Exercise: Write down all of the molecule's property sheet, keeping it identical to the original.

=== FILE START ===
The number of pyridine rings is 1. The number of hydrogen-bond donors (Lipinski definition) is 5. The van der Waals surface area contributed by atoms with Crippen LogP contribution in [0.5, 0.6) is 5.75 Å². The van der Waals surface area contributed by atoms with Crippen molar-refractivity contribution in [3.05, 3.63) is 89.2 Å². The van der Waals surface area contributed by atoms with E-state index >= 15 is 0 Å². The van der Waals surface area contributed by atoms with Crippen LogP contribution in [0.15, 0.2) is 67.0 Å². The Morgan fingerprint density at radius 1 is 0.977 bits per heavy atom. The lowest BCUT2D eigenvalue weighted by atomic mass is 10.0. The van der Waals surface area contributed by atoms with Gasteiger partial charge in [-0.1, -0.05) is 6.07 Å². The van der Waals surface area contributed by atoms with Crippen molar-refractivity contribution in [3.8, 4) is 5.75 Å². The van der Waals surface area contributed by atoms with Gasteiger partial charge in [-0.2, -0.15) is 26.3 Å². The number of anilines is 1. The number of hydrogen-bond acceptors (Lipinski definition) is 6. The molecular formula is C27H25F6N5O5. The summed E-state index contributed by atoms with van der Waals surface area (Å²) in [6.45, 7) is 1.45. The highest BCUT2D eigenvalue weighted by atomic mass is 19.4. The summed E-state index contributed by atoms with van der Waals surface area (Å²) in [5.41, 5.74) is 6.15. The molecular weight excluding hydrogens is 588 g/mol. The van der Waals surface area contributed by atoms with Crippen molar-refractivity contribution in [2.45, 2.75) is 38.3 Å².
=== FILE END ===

The number of pyridine rings is 1. The number of hydrogen-bond donors (Lipinski definition) is 5. The van der Waals surface area contributed by atoms with Crippen LogP contribution in [0.5, 0.6) is 5.75 Å². The van der Waals surface area contributed by atoms with Crippen molar-refractivity contribution in [3.05, 3.63) is 89.2 Å². The van der Waals surface area contributed by atoms with E-state index >= 15 is 0 Å². The van der Waals surface area contributed by atoms with Crippen LogP contribution in [0.15, 0.2) is 67.0 Å². The Morgan fingerprint density at radius 1 is 0.977 bits per heavy atom. The lowest BCUT2D eigenvalue weighted by atomic mass is 10.0. The van der Waals surface area contributed by atoms with Gasteiger partial charge in [-0.1, -0.05) is 6.07 Å². The van der Waals surface area contributed by atoms with Crippen molar-refractivity contribution in [3.8, 4) is 5.75 Å². The van der Waals surface area contributed by atoms with Gasteiger partial charge in [-0.2, -0.15) is 26.3 Å². The number of anilines is 1. The number of hydrogen-bond acceptors (Lipinski definition) is 6. The molecular formula is C27H25F6N5O5. The summed E-state index contributed by atoms with van der Waals surface area (Å²) in [6.45, 7) is 1.45. The highest BCUT2D eigenvalue weighted by atomic mass is 19.4. The summed E-state index contributed by atoms with van der Waals surface area (Å²) in [5.41, 5.74) is 6.15. The molecular weight excluding hydrogens is 588 g/mol. The van der Waals surface area contributed by atoms with Crippen molar-refractivity contribution in [2.45, 2.75) is 38.3 Å².